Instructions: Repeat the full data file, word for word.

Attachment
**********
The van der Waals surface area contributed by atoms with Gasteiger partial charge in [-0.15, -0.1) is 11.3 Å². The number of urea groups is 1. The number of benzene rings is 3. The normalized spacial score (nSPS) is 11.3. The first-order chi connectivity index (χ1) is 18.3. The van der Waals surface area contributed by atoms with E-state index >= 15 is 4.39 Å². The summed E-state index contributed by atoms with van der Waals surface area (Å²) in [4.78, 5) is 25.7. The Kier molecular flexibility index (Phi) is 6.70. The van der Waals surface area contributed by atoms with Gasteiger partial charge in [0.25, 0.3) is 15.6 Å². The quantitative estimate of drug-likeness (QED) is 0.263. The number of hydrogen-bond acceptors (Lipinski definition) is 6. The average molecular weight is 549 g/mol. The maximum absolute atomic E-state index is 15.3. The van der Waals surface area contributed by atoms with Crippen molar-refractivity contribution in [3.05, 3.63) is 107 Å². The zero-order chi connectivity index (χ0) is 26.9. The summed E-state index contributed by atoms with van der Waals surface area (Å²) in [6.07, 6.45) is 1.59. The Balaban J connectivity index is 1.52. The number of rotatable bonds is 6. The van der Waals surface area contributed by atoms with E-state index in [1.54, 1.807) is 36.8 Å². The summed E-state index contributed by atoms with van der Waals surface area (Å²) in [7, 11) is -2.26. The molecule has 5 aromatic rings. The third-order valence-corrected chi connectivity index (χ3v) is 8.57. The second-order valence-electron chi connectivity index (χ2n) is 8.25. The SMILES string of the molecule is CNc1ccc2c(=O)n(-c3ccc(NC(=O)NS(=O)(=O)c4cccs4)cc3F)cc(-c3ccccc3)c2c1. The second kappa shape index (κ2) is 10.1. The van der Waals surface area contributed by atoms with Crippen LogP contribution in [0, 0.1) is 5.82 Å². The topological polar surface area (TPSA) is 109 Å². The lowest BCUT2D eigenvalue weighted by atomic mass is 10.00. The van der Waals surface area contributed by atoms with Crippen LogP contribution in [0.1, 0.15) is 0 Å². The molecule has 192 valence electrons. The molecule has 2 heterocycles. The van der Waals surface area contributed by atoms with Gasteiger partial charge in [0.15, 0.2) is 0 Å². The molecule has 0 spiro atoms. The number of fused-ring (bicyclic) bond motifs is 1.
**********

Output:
The van der Waals surface area contributed by atoms with Gasteiger partial charge in [-0.15, -0.1) is 11.3 Å². The number of urea groups is 1. The number of benzene rings is 3. The normalized spacial score (nSPS) is 11.3. The first-order chi connectivity index (χ1) is 18.3. The van der Waals surface area contributed by atoms with E-state index >= 15 is 4.39 Å². The summed E-state index contributed by atoms with van der Waals surface area (Å²) in [4.78, 5) is 25.7. The Kier molecular flexibility index (Phi) is 6.70. The van der Waals surface area contributed by atoms with Gasteiger partial charge in [0.25, 0.3) is 15.6 Å². The quantitative estimate of drug-likeness (QED) is 0.263. The number of hydrogen-bond acceptors (Lipinski definition) is 6. The average molecular weight is 549 g/mol. The maximum absolute atomic E-state index is 15.3. The van der Waals surface area contributed by atoms with Crippen molar-refractivity contribution in [3.05, 3.63) is 107 Å². The zero-order chi connectivity index (χ0) is 26.9. The summed E-state index contributed by atoms with van der Waals surface area (Å²) in [6.07, 6.45) is 1.59. The Balaban J connectivity index is 1.52. The number of rotatable bonds is 6. The van der Waals surface area contributed by atoms with E-state index in [1.54, 1.807) is 36.8 Å². The summed E-state index contributed by atoms with van der Waals surface area (Å²) in [7, 11) is -2.26. The molecule has 5 aromatic rings. The third-order valence-corrected chi connectivity index (χ3v) is 8.57. The second-order valence-electron chi connectivity index (χ2n) is 8.25. The SMILES string of the molecule is CNc1ccc2c(=O)n(-c3ccc(NC(=O)NS(=O)(=O)c4cccs4)cc3F)cc(-c3ccccc3)c2c1. The second kappa shape index (κ2) is 10.1. The van der Waals surface area contributed by atoms with Crippen LogP contribution in [0, 0.1) is 5.82 Å². The topological polar surface area (TPSA) is 109 Å². The lowest BCUT2D eigenvalue weighted by atomic mass is 10.00. The van der Waals surface area contributed by atoms with Crippen LogP contribution in [0.1, 0.15) is 0 Å². The molecule has 192 valence electrons. The molecule has 2 heterocycles. The van der Waals surface area contributed by atoms with Gasteiger partial charge in [0.15, 0.2) is 0 Å². The molecule has 0 spiro atoms. The number of fused-ring (bicyclic) bond motifs is 1.